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The Australian medical regulator wrote to YouTube and Facebook about the United Australia Party ads, saying the videos paint a “seriously misleading” picture of vaccine safety and urging platforms to remove them.

Therapeutic Goods Administration boss Professor John Skerritt wrote to the companies on Tuesday, sharing the regulator’s concerns about the content of videos shared on the two platforms.

TGA boss Professor John Skerritt is not a fan of the videos and wants them banned.Credit:Alex Ellinghausen

“As you may be aware, the TGA has expressed concern about material promoted on social media, including YouTube by the United Australia Party which we believe gives a seriously misleading picture of the safety of COVID- vaccines. 19 and could discourage individuals and their families from getting vaccinated, ”Professor Skerritt wrote to YouTube. His letter to Facebook was almost identical.

“Snippets of information were selectively pulled from the Adverse Event Notification database (which is hosted on the TGA website) and have been presented in such a way on social media that many might conclude that vaccines have been responsible for several hundred deaths in Australia. “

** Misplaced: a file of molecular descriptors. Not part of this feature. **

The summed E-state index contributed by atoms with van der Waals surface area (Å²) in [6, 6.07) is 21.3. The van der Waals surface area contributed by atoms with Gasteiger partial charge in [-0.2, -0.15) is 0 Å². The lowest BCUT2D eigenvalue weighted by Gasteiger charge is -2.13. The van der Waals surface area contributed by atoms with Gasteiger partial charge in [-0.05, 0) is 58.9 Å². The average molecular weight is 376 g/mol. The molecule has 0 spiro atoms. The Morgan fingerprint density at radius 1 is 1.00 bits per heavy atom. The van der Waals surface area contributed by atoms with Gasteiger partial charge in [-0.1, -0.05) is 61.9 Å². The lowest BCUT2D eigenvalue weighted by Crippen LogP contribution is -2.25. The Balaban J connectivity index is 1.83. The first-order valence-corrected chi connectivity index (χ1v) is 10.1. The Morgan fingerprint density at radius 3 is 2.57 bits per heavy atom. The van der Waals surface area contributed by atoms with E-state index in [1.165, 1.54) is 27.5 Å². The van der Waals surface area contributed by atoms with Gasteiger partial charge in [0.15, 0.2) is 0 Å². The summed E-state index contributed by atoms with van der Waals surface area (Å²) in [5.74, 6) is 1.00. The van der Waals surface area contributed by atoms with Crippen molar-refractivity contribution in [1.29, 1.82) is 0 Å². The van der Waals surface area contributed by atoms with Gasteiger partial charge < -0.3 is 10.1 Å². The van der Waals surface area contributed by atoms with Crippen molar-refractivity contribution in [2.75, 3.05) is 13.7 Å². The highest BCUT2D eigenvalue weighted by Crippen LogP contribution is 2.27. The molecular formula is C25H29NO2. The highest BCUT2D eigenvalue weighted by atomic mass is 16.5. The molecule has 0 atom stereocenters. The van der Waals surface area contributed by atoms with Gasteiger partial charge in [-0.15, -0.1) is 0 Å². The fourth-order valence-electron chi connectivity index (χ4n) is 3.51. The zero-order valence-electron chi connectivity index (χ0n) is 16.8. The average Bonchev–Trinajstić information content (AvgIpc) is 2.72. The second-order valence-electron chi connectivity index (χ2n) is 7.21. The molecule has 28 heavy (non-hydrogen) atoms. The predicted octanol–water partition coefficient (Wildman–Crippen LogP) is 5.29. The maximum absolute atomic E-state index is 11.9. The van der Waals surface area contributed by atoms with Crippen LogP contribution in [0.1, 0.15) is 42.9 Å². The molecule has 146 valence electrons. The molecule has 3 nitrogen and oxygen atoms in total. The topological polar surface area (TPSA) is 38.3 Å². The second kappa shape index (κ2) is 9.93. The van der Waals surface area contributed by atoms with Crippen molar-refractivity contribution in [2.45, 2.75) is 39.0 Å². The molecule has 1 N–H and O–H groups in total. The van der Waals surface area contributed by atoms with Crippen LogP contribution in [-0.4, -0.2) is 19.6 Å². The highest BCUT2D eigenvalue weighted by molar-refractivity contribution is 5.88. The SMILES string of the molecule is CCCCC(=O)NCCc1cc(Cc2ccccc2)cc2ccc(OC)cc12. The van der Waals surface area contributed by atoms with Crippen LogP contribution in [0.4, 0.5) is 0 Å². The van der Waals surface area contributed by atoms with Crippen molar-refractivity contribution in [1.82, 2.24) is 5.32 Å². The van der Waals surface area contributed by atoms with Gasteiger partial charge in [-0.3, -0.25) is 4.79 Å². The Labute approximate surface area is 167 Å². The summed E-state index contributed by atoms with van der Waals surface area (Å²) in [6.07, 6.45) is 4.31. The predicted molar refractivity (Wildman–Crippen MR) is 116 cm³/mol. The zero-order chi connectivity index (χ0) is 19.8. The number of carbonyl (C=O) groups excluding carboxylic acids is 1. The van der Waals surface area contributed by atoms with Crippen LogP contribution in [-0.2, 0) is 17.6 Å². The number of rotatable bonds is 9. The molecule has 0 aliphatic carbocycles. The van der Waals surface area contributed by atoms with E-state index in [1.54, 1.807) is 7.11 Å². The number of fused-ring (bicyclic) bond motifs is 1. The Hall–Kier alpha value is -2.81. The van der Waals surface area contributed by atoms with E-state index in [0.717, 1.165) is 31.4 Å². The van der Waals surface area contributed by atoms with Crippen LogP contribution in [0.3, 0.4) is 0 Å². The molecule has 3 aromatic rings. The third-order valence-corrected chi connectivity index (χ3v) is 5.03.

The United Australia Party waged a massive anti-containment and anti-vaccination campaign, represented in the Federal Parliament by former Liberal MP Craig Kelly, also used text messages, letterboxes and advertisements in print newspapers (including in The Sydney Morning Herald and Age).

At the end of August, the Australian Media and Communications Authority said it had received more than 300 complaints about the messages. But because the communications originate from a political party, they do not fall under the Spam Act of 2003, nor do they constitute advertising under the Therapeutic Goods Act of 1989.

The TGA filed a lawsuit claiming the campaign violated copyright law, but Mr Kelly fought back saying he would take his own legal action against the regulator.

Professor Skerritt has said he will not comment on the issue during Senate estimates today due to the lawsuit, but has agreed to file the letters sent to Facebook and YouTube.

In correspondence, Professor Skerritt highlighted the good relationship between the regulator and the platforms to remove unrelated advertising that was in apparent violation of the TGA code during the pandemic.

“While for the reasons outlined above UAP’s communications do not fall under the advertising category, I would ask you to consider removing these communications as they undermine the Australian vaccination campaign and are not in the public interest, ”he said.

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